Older adults, in particular, often experience higher rates of loneliness [, ] and social isolation [ ]. This occurs for a variety of reasons, including death of social ties, relocation to different types of living and care communities, and limitations in physical and mental health. In addition, age is negatively related to network size, closeness to network members, and number of primary group ties [ ]. Social isolation is a particular problem for older African Americans [ ], childless individuals, and widows [ ]. Those at risk for loneliness include older adults who have recently migrated following retirement, those caring for a dependent spouse [ ], the chronically ill [ ], those living alone [ ], females, and those living in rural communities [ ]. Another risk factor for loneliness among older adults appears to be living in an assisted living facility [ ]. A meta-analysis on the influences of loneliness in older adulthood confirmed some of the aforementioned risk factors, such as moving to an institution, having less contact with others, and being female [ ]. Another meta-analysis on loneliness in older adulthood showed that decreased levels of physical health, occupying a lower socioeconomic status, and residing in a nursing facility were also risk factors for loneliness among this population [ ]. Loneliness does not increase simply because of additional years, but because of an increase in disability and a decrease in social integration [ ]. Both loneliness [ ] and social isolation [ ] are multidimensional concepts, which indicate the need for researchers to examine the social and contextual factors behind the presence or absence of the 2 experiences.
Each of these risk factors for social isolation and loneliness are particularly prevalent among older adults who move to different types of care communities. Older adults who move into assisted living communities are likely to experience loneliness . The importance of familial relationships for such residents combined with dissatisfaction regarding the levels of contact with family members can result in a reduced quality of life for assisted living residents [ ]. One possible way to counteract these effects is through Internet use to help maintain social contact with social network ties [ ].
Internet Use, Contact with Others, and Loneliness Among Older Adults
Internet use enables older adults to stay in contact with others [, ] and communicate with their social ties [ , ]. For example, email is more effective than in-person or phone communication for facilitating regular contact with family and friendship networks [ - ]. A wealth of research indicates that ICT usage may help older adults maintain contact with social ties [ - , , , - ] with relationships taking place both online and offline [ ]. Internet use can also reduce the impact of geographic distance for older adults [ , ], with dispersed families increasingly using the Internet as the primary conduit through which they sustain generational bonds [ ].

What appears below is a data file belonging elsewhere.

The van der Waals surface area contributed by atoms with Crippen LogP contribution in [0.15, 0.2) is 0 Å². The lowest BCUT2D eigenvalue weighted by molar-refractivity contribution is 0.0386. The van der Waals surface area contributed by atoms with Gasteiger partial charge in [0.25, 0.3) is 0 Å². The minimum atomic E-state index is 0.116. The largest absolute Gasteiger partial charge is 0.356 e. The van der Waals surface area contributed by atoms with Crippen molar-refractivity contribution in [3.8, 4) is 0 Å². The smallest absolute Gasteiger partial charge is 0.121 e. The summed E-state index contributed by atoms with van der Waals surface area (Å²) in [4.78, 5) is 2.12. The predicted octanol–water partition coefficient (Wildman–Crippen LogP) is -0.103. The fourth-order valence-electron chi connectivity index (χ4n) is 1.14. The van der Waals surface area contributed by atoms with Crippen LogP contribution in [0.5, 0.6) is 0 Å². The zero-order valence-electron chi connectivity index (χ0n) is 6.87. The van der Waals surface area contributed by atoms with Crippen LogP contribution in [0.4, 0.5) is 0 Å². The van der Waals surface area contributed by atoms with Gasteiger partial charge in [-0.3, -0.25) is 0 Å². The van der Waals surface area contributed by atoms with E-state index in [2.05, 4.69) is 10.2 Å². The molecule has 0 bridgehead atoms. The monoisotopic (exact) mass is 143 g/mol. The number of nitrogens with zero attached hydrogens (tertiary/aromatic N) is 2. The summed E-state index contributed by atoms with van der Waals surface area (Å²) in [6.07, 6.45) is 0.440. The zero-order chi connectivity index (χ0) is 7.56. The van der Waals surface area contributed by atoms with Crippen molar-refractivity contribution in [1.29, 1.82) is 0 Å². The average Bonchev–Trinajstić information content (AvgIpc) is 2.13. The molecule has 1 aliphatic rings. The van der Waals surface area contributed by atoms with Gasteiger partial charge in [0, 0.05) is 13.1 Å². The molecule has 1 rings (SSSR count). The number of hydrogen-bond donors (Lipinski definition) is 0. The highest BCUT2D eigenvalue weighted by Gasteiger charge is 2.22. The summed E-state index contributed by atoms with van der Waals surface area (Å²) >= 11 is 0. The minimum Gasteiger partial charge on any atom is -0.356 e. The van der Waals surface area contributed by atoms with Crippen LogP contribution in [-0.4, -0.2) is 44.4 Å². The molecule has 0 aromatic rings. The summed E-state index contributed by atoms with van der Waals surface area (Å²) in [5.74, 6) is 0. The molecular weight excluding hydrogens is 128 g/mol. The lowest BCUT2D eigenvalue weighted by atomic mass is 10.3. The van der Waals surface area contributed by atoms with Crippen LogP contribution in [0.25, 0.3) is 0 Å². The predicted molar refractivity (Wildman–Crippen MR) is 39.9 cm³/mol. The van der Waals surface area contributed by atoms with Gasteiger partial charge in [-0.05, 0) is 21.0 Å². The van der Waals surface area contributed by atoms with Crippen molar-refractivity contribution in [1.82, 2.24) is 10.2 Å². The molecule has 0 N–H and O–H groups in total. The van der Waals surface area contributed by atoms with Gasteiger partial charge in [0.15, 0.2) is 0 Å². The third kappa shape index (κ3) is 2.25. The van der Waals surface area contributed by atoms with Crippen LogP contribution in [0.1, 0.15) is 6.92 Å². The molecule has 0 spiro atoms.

Older adults lag behind younger age groups in using the Internet. Approximately half of individuals aged 65 and older use the Internet, with 70% of users reporting going online on a usual day . This group is still the least likely to use a computer at home [ ]. Social networking site (SNS) use is one Internet application use that has grown exponentially among older adults in the past few years, with just over one-third of Internet users being active on SNSs. They often report doing so to keep in touch with family members. However, email is the primary conduit through which online communication happens for older adult users, with 86% reporting using it. Once older adults are able to cross the digital divide, going online seems to become a usual part of their lives [ ]. Unfortunately, older adults aged 75 years and older tend to remain on the wrong side of the digital divide: “Few among this oldest segment of the population are likely to start using the Internet without some assistance and encouragement” [ ].
Whether Internet use increases or decreases social isolation is not clear-cut. Although much research has shown Internet use to be of benefit in reducing social isolation and loneliness, other research has found Internet use to be of little or no benefit. Various researchers have found Internet use to be associated with decreases in social isolation and loneliness or to be associated with increases in social connectivity [, - , - , , ]. Use of the Internet has also been shown to enrich the lives of isolated older adults [ ], with some older adults reporting lower perceived life stress as a result of ICT use [ ]. Likewise, positive associations have been shown between use of the Internet and perceptions of self-efficacy [ ].
Other results have not been so positive. Loges and Jung  found no relationship between Internet connectedness and social isolation in older adults. Another study of the general population (not just older adults), demonstrated that Internet use had a relatively limited impact on social relationships [ ], with still other research indicating that ICT use was associated with an initial decline in social network size and increased loneliness [ ]. However, a follow-up study with this same sample done in 2002 showed that Internet users experienced positive effects on communication, social involvement, and well-being [ ].